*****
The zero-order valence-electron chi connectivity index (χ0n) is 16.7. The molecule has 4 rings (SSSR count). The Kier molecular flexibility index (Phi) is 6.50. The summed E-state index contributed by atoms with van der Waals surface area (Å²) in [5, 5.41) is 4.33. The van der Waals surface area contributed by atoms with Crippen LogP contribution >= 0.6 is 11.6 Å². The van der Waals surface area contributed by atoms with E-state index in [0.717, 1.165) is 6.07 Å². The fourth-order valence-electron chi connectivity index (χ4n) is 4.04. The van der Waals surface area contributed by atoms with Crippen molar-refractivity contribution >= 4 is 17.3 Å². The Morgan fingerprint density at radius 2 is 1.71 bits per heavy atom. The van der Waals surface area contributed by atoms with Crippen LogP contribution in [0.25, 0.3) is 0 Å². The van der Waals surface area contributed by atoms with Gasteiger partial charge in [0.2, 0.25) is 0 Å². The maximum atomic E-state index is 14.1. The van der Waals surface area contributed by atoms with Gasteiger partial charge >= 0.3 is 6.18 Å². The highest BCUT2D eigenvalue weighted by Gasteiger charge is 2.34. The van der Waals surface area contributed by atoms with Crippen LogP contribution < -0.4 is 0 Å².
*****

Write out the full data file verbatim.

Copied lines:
The zero-order valence-electron chi connectivity index (χ0n) is 16.7. The molecule has 4 rings (SSSR count). The Kier molecular flexibility index (Phi) is 6.50. The summed E-state index contributed by atoms with van der Waals surface area (Å²) in [5, 5.41) is 4.33. The van der Waals surface area contributed by atoms with Crippen LogP contribution >= 0.6 is 11.6 Å². The van der Waals surface area contributed by atoms with E-state index in [0.717, 1.165) is 6.07 Å². The fourth-order valence-electron chi connectivity index (χ4n) is 4.04. The van der Waals surface area contributed by atoms with Crippen molar-refractivity contribution >= 4 is 17.3 Å². The Morgan fingerprint density at radius 2 is 1.71 bits per heavy atom. The van der Waals surface area contributed by atoms with Crippen LogP contribution in [0.25, 0.3) is 0 Å². The van der Waals surface area contributed by atoms with Gasteiger partial charge in [0.2, 0.25) is 0 Å². The maximum atomic E-state index is 14.1. The van der Waals surface area contributed by atoms with Gasteiger partial charge >= 0.3 is 6.18 Å². The highest BCUT2D eigenvalue weighted by Gasteiger charge is 2.34. The van der Waals surface area contributed by atoms with Crippen LogP contribution < -0.4 is 0 Å².